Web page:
Tuesday, March 23, 2010

The use of drugs to control aggression in dogs

One of the most interesting conversations I had at Crufts was with a behaviourist with a canine customer (patient?) on medication to control aggressive behaviour. She spoke airily of the Amino Acid Manipulation Diet as if everyone knew what that was. I didn’t and so the first thing I did that night was look it up online. Nothing. Not a sausage. I wrote to our vet, Tom, about it and in a moment I will explain what he said.

Dog on Prozac

First, an interesting study relating to behaviour and drugs that I found in a site dedicated to English Springer Spaniels. In it the author explains that Ilana Riesner DVM, formerly of Cornell University (NY), did quite a bit of research into aggressive dogs and discovered that many of the dogs studied by Dr. Reisner had abnormally low amounts of serotonin metabolites in their urine and cerebral spinal fluid. This suggested that the dominance aggression was associated with abnormally low levels of serotonin in the brain which corresponded with findings in violent mental patients and prison inmates!

Serotonin is one of the neurotransmitters or brain chemicals that has a calming effect. In most mammals, it seems to decrease the amount of aggression associated with dominance. While it doesn’t necessarily change the social status of an animal, higher serotonin levels decrease the likelihood aggressive displays will be used to maintain that social position. Based on these findings, Dr. Riesner used drugs that increase serotonin levels to treat dominance aggression in dogs. We’re talking here of drugs such as Prozac!

Anyway, about 50% of the dominant aggressive dogs respond to these drugs, with a decrease in aggressive displays. The drugs don’t solve the problem, but they made it safer and easier for owners to use behaviour modification techniques to change the dog’s social status in the home. This indicates that dominance aggression may, at least in some individuals, result from a brain abnormality on the chemical level.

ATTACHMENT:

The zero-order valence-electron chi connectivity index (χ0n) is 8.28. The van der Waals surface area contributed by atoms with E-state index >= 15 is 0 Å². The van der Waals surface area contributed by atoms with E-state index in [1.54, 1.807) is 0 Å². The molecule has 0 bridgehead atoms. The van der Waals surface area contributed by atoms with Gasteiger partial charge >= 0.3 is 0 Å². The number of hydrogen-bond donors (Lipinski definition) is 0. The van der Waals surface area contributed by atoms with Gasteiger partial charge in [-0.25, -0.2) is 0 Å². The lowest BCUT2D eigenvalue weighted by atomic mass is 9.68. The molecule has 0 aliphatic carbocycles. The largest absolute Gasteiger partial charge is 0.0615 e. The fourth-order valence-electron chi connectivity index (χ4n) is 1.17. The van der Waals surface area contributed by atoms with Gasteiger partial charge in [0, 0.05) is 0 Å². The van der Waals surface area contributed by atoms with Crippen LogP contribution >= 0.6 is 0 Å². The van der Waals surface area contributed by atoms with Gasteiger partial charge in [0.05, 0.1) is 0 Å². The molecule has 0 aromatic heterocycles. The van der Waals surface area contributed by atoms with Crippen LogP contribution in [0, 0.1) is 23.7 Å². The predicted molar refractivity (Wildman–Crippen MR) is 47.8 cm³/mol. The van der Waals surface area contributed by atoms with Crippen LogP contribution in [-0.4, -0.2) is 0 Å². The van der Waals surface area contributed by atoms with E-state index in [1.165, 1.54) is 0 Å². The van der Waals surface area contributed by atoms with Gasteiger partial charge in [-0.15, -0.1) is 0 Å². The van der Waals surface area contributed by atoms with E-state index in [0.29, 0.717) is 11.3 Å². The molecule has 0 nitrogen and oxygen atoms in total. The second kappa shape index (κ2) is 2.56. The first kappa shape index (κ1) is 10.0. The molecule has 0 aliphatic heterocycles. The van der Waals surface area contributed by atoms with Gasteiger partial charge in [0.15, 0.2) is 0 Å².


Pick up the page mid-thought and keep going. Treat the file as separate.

So what about the Amino Acid Manipulation Diet?

So, where does this diet come in? Here are the key points Tom made:

“It is believed that some behavioural problems in dogs are due to genetics that lead to low serotonin levels. However, these may well be 'normal' dogs who are getting the wrong diet which is inadequate in serotonin's precursor tryptophan, due to cooking.”

“The highest sources of tryptophan are what dogs eat in the wild red meat, eggs, chicken &c”.

“If you want more serotonin and a calmer dog feed a raw meat diet - you couldn't get a better Amino Acid Manipulation Diet except that there is no manipulation.”

I am still not 100% sure

I am still not quite sure what the Amino Acid Manipulation Diet actually is. Does it only mean a change of diet? Or is it achieved by using processed foods? All help gratefully received. In the meantime I have to say that I do think drugging dogs with behaviour issues is madness when there may well be a much more natural and effective solution viz. a raw food diet. There has been quite a bit written on the connection between raw food and better behaviour and I will return to it again in the future.


  1. You might find the following interesting:
    'The Dog's Dinner' by Val Strong M.Sc
    ISBN 0-9532814-5-0
    Among other things it discusses the dietary manipulation of serotonin levels in the brain.

  2. Hi Jonathan,

    I would like to express my support for the excellent article which you wrote on your blog about the use of drugs like prozac to control aggression in dogs. I'm grateful that someone is brave enough to expose some of the sad facts about the underlying nutritional deficiencies in commercial dog food that affect dog's health both neurologically and physiologically. Drugs like Prozac and other psychotropic medicines simply cover up the problem rather than addressing the underlying root cause.

    Seratonin is manufactured by the body itself in all mammals including dogs and humans. It is a neurotransmitter that regulates, confidence, concentration levels, pain threshold, our ability to deal with stress and our ability to be content and relaxed and generally feel good. Seratonin along with other hormones like Dopomine are part of the body's neurological reward system.

    Seratonin cannot be ingested directly by supplementation, but it's pre-cursor Tryptophan is converted by the body into Seratonin. Raw meat and bone has high levels of the heat sensitive trace element Tryptophan. Cooked meat or processed commercial dog food has destroyed the Tryptophan and all of the other essential pro-biotics and enzymes that help maintain optimum health in a dog.

    Resolving separation anxiety, and certain types of aggression in dogs is vastly accelerated when we combine behavioural modification therapy along with addressing underlying nutritional issues. The way forward without any doubt is RAW Feeding, and Darlings have made this whole process into a very convenient easy to manage methodology.

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